Coronavirus - your questions answered

Here are the answers to your questions about how coronavirus is affecting our services across the county.

Please check our service updates page for the latest information about registrations and ceremonies.

What support is available for businesses?

Please go to our support for businesses section to find out the support available.

For more information on government schemes, visit the businesses support pages on GOV.UK.

What about KCC business loan schemes?

Kent businesses who have taken advantage of the KCC loans scheme and are eligible have been granted a 12 month interest-free repayment holiday from 28 March. If you are in receipt of one of these KCC business loans, you will have received details directly of this offer.

What nursery fees do I need to pay if my child does not attend?

The Competition and Markets Authority (CMA) established a COVID-19 Taskforce to identify, monitor and respond to competition and consumer problems arising from coronavirus (COVID-19) and the measures taken to contain it. In July 2020 guidance was issued to early years and childcare providers on the issue of COVID-19 restrictions and consumer law advice.

The government expects providers to comply with the law and take a reasonable and proportionate approach to parents’ and carers’ fees and to communicate any arrangements clearly with families. You will therefore need to discuss arrangements with your setting.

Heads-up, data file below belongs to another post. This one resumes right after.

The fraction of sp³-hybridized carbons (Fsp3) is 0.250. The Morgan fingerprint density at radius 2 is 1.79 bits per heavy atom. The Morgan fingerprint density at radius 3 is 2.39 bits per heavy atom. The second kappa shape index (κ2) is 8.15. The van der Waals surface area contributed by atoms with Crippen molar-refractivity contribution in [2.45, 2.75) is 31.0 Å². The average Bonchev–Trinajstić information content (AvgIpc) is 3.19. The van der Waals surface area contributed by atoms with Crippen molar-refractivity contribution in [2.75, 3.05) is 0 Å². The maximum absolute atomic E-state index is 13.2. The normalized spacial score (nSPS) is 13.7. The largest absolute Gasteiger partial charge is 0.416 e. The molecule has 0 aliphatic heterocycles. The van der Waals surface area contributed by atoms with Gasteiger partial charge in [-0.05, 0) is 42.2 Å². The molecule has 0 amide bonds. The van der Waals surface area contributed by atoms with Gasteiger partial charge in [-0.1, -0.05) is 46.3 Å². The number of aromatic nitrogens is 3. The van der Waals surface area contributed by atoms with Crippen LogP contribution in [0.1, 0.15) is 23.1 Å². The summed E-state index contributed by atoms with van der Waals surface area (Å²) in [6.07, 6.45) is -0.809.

If my usual setting is closed, how do I access childcare?

You can search childcare listings for providers who are open and contact them directly.

If you are unable to find childcare you can contact the Kent Children and Families Information Service (KCFIS) on 03000 41 23 23 or kentcfis@theeducationpeople.org.

I am usually entitled to the 30 hours funding but my working hours were cut to below 16; can I still access this funding?

The government has made some temporary changes to the 30 hours free entitlement and tax-free childcare offers so that all eligible parents and carers, including critical workers, are not disadvantaged during the coronavirus (COVID-19) outbreak.

Specifically, parents and carers who will not meet the minimum income threshold (16 hours per week at National Minimum/Living Wage) due to lower earnings as a direct result of coronavirus (COVID-19) will be treated as meeting that test during the outbreak. This will apply only to parents and carers who need to apply for, or reconfirm, their 30 hours and Tax-Free Childcare place during the outbreak.

The government has set a new upper threshold of £150,000. The change will only be effective for the tax year starting with 6 April 2020 and ending with 5 April 2021. The regulations will come into force on 31 July 2020.

Can my child attend more than one setting?

Government guidance currently states that where possible children should only attend one setting.